BOOK REVIEW / Russian about

A PATRIOT IN BERLIN by Piers Paul Read Weidenfeld pounds 15.99

THIS new novel is said by the publisher to be "cast in the form of a post-Cold War thriller". Is this form of words meant to imply that some larger artistic purpose is pouring itself into the mould of a lesser genre? Or to keep the thriller buff from comparing it too closely to the real thing?

It's probably a bit of both. Read manipulates big ideas among his espionage trappings, and the elements of suspense begin more promisingly and are resolved more neatly than slack patches in the middle manage to sustain. Read's natural clarity of mind gets impatient to throw light into every murky cul-de-sac. He even makes Russian names and their confusing diminutives easy to follow.

He is more interested in the conflict of art and state in shifting political climates. Cold War smuggling of icons out of Russia to decorate the houses of the Western bourgeoisie has resulted in the nasty Berlin murders of art dealers with which this novel opens. A debate about 20th-century art grumbles on throughout. Soviet diehards argue that abstract art is doodling rubbish - "icons of nihilism" - while the West keeps an open mind until it sees the price tags.

The book is set in Moscow just after the 1992 coup against Gorbachev has failed, when KGB agents are fidgeting about job security, and Berlin, where a major exhibition of modern Russian art which was banned during the Soviet regime is being organised by a female American art expert.

The intrigue is carried not so much by characters as types. There is a shabby secret policeman of the New Russian Federation, Gerasimov, who plods on as shabbily as he did in the KGB. He pursues, by contrast, an ex-KGB "zealot" called Orlov who clings passionately to the old Soviet ideals and has devised his own international agenda involving multiple passports and cunning disguises (including black dye for his beard, which seems very Graham Greene).

In Berlin, former Stasi agents creep round the American exhibition organiser, Francesca McDermott, who jogs, washes properly and wishes she'd brought her own de-caffeinated coffee. She is assisted by a mysterious Moscow art expert called Serliov, who is engaged to round up the "dissident" modern art that is still in Russia, though even a nodding reader would recognise him as one of Orlov's manifestations.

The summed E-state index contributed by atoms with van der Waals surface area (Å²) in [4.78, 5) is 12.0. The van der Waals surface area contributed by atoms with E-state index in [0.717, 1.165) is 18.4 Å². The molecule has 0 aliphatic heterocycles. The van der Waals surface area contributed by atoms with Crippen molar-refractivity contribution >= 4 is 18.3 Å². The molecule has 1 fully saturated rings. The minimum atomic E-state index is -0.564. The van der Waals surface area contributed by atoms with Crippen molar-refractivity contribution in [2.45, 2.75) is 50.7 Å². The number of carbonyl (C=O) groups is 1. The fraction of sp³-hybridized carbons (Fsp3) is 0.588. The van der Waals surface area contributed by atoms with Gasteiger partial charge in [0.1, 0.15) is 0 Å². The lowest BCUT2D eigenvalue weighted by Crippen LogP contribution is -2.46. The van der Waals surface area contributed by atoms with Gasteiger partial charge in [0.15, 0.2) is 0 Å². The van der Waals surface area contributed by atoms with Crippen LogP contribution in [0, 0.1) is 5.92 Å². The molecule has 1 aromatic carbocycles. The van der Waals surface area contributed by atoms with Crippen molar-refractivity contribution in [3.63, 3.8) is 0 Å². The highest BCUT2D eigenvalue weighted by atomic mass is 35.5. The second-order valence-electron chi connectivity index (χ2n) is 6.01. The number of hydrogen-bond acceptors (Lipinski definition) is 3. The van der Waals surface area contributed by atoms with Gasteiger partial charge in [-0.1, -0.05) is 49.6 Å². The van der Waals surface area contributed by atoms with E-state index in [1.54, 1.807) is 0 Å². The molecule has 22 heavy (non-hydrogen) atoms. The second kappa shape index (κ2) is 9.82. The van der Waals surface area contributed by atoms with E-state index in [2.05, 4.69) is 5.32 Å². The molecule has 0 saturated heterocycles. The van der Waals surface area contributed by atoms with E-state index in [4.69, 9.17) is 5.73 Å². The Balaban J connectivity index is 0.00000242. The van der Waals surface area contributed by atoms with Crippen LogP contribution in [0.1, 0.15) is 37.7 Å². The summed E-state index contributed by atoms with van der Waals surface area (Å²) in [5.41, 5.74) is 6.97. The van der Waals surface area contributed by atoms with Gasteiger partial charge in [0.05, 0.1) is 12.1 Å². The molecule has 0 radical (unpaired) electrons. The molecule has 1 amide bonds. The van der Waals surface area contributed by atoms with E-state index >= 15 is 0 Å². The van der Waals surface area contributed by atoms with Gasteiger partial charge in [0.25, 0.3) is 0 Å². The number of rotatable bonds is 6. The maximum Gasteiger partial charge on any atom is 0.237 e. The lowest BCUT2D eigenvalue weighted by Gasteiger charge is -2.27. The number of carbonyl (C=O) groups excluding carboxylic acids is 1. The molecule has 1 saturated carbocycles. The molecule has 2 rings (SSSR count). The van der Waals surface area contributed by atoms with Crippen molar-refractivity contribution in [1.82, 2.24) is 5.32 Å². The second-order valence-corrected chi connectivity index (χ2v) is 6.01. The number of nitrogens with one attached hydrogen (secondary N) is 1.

Orlov is the patriot of the title, a "Disgusted of Lubyanka" figure who resents Gorbachev and Shevardnadze for having let the Wall come down at all. Perhaps it is unreasonable to expect in-depth characterisation of someone who is already wearing a half dozen masks and speaking as many languages, but Francesca uses the single adjective "dashing" so repetitively about Orlov/Serliov that you begin to wonder if he is literally whizzing from room to room. Still, Francesca falls for this Russian so shockingly hard that she is abruptly transformed from distinguished no-nonsense art authority to smitten love-puppet. "Who wants art when you can have life?" she gushes. And later:

"No life awaits me back in Boston. You are now my life."

"I came back to explain."

"You don't have to."

"I love Russia."

"I know."

Alarmingly sentimental dialogue such as this sets in for a melodramatic finale to the affair, and the conclusion to this otherwise bracing novel.

PROMOTED VIDEO
Have you tried new the Independent Digital Edition apps?
Arts and Entertainment

ebooksNow available in paperback
Arts and Entertainment

ebooks
Arts and Entertainment
Mark, Katie and Sanjay in The Apprentice boardroom
TV
Arts and Entertainment

Film The critics but sneer but these unfashionable festive films are our favourites

Arts and Entertainment
Frances O'Connor and James Nesbitt in 'The Missing'

TV We're so close to knowing what happened to Oliver Hughes, but a last-minute bluff crushes expectations

Arts and Entertainment
Joey Essex will be hitting the slopes for series two of The Jump

TV

Who is taking the plunge?
Arts and Entertainment
Katy Perry as an Ancient Egyptian princess in her latest music video for 'Dark Horse'

music
Arts and Entertainment
Dame Judi Dench, as M in Skyfall

film
Arts and Entertainment
Morrissey, 1988

TV
Arts and Entertainment
William Pooley from Suffolk is flying out to Free Town, Sierra Leone, to continue working in health centres to fight Ebola after surviving the disease himself